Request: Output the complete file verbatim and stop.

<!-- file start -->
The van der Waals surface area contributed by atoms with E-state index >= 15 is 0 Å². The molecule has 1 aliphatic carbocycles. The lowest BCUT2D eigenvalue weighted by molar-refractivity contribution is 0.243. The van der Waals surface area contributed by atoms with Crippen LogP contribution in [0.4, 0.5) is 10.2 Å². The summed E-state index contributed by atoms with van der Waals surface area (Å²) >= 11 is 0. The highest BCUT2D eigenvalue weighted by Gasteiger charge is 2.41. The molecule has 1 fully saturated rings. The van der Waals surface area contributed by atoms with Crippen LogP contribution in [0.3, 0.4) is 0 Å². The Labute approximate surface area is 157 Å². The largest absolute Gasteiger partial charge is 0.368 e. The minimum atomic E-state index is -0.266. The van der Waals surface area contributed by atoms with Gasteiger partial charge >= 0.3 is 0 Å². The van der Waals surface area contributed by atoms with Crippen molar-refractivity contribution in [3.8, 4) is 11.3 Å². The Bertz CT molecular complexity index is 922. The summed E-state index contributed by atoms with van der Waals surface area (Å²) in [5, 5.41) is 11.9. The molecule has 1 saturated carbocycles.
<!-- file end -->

The van der Waals surface area contributed by atoms with E-state index >= 15 is 0 Å². The molecule has 1 aliphatic carbocycles. The lowest BCUT2D eigenvalue weighted by molar-refractivity contribution is 0.243. The van der Waals surface area contributed by atoms with Crippen LogP contribution in [0.4, 0.5) is 10.2 Å². The summed E-state index contributed by atoms with van der Waals surface area (Å²) >= 11 is 0. The highest BCUT2D eigenvalue weighted by Gasteiger charge is 2.41. The molecule has 1 fully saturated rings. The van der Waals surface area contributed by atoms with Crippen LogP contribution in [0.3, 0.4) is 0 Å². The Labute approximate surface area is 157 Å². The largest absolute Gasteiger partial charge is 0.368 e. The minimum atomic E-state index is -0.266. The van der Waals surface area contributed by atoms with Gasteiger partial charge >= 0.3 is 0 Å². The van der Waals surface area contributed by atoms with Crippen molar-refractivity contribution in [3.8, 4) is 11.3 Å². The Bertz CT molecular complexity index is 922. The summed E-state index contributed by atoms with van der Waals surface area (Å²) in [5, 5.41) is 11.9. The molecule has 1 saturated carbocycles.